Less than two months after the Supreme Court struck down the Professional and Amateur Sports Protection Act, which essentially provided Nevada a monopoly on legal sports betting, states across the country have already begun implementing new laws that allow their residents to place bets on professional and amateur games.
The question is how long until Montana follows suit. The answer, I believe, is as early as the next legislative session, which begins in January of 2019.
Delaware and New Jersey were the first to jump at the chance to allow sports betting following the high court’s decision. Both states’ governors, both Democrats, were eager to capitalize on tourism and taxes associated with expanded gambling. In fact, Delaware Gov. John Carney was the first to lay down money in his state, wagering $10 on June 5 for the Philadelphia Phillies to beat the Chicago Cubs. The Phillies won 6-1.
The ability to bet on sports, however, has bipartisan support. According to ESPN, which has been tracking gambling bills across the country, the next five states readying legalization include Mississippi and West Virginia, with both expected to allow its residents to place bets before the upcoming college and pro football seasons.
In an interview with the Beacon earlier this year, state Sen. Mark Blasdel, R-Kalispell, who is a member of Gaming Advisory Council, said one potential hurdle to legalizing sports gambling in Montana is the small pool of bettors, which could make creating an infrastructure to support the practice cost prohibitive.
“If it does take place, the state’s going to want their share of the revenue, probably similar to what they get off the gaming machines,” Blasdel said. “And with it being a smaller market, it’s going to take a little bit to put together.”
On the other hand, a lot of Montanans and visitors to Montana gamble. And the state has largely been open to various types of betting for decades — tying liquor licenses to video poker and keno machines in 1985; increasing the number of gambling machines an establishment can operate in 1991; and, in more recent years, legalizing video line games and increasing pot limits in live card games.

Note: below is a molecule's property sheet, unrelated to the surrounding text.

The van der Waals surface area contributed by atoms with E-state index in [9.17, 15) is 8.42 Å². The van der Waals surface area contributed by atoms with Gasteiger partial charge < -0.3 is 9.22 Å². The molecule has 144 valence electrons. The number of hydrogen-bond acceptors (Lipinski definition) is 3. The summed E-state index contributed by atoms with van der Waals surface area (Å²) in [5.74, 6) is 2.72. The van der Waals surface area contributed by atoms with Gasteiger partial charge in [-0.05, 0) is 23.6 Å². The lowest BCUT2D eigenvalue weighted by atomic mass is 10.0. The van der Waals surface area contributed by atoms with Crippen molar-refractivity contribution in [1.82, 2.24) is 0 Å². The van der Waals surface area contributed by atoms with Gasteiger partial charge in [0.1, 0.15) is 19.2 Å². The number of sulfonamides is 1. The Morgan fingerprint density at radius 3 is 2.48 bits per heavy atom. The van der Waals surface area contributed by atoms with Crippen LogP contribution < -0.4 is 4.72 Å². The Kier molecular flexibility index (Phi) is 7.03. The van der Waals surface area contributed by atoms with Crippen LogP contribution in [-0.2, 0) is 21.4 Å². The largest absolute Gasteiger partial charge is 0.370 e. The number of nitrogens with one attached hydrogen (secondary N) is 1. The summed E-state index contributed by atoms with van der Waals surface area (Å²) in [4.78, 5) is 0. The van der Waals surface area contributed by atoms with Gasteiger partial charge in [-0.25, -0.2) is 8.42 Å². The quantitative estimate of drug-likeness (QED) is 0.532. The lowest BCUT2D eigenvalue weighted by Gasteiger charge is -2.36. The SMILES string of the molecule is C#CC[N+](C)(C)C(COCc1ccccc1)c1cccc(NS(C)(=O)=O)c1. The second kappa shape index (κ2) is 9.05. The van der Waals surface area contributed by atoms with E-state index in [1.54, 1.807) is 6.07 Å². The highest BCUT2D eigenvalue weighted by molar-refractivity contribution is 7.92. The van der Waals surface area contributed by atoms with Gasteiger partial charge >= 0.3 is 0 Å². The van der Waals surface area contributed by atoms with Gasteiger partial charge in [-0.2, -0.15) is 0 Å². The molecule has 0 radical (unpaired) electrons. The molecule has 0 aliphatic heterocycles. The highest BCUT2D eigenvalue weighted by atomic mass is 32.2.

There are, however, exceptions to this trend. In 2003, the Legislature rejected what was then called “Destination Montana,” which would have allowed 10 Las Vegas-style casinos in downtown Butte in addition to a theme park complex.
As ESPN’s bill tracker points out, however, our state already allows certain types of sports betting. The Montana Lottery “currently offers a fantasy-type sports pool for football and auto racing.” Now, the question is whether it’s worth providing a system for casinos to offer more straightforward bets on individual games.
To be sure, gambling has its critics who make valid arguments about the pitfalls of addiction. But lawmakers will have a tough time making that case when there are already casinos on nearly every corner of every urban area in the state.
For its part, the Montana Tavern Association appears open to the idea of legalization. John Iverson, a government affairs consultant for the group, told us in May, “Certainly, if any legislator is looking at bringing legislation forward I’d love to sit down with them.”
He also acknowledged what may work in Las Vegas is unlikely to work here. But, if history is any indication, as more states across the country begin allowing sports betting, Montana likely won’t be far behind.